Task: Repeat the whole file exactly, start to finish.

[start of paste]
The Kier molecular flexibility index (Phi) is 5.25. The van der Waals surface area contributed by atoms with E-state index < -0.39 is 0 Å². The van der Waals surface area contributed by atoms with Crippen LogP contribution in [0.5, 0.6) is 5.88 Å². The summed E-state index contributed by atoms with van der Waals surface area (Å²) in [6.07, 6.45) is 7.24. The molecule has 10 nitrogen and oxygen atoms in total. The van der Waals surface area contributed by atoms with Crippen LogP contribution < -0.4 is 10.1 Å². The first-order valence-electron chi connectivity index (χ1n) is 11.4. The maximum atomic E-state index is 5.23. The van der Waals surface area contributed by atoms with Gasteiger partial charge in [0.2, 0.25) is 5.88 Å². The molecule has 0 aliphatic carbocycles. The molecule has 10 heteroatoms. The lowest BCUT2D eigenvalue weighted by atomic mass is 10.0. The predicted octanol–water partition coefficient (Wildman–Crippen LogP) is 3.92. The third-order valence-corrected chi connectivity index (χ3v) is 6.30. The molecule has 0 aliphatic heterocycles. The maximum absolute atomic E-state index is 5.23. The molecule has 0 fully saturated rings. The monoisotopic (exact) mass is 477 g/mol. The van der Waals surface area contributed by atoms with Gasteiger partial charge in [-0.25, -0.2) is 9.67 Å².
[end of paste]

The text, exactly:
The Kier molecular flexibility index (Phi) is 5.25. The van der Waals surface area contributed by atoms with E-state index < -0.39 is 0 Å². The van der Waals surface area contributed by atoms with Crippen LogP contribution in [0.5, 0.6) is 5.88 Å². The summed E-state index contributed by atoms with van der Waals surface area (Å²) in [6.07, 6.45) is 7.24. The molecule has 10 nitrogen and oxygen atoms in total. The van der Waals surface area contributed by atoms with Crippen LogP contribution < -0.4 is 10.1 Å². The first-order valence-electron chi connectivity index (χ1n) is 11.4. The maximum atomic E-state index is 5.23. The van der Waals surface area contributed by atoms with Gasteiger partial charge in [0.2, 0.25) is 5.88 Å². The molecule has 0 aliphatic carbocycles. The molecule has 10 heteroatoms. The lowest BCUT2D eigenvalue weighted by atomic mass is 10.0. The predicted octanol–water partition coefficient (Wildman–Crippen LogP) is 3.92. The third-order valence-corrected chi connectivity index (χ3v) is 6.30. The molecule has 0 aliphatic heterocycles. The maximum absolute atomic E-state index is 5.23. The molecule has 0 fully saturated rings. The monoisotopic (exact) mass is 477 g/mol. The van der Waals surface area contributed by atoms with Gasteiger partial charge in [-0.25, -0.2) is 9.67 Å².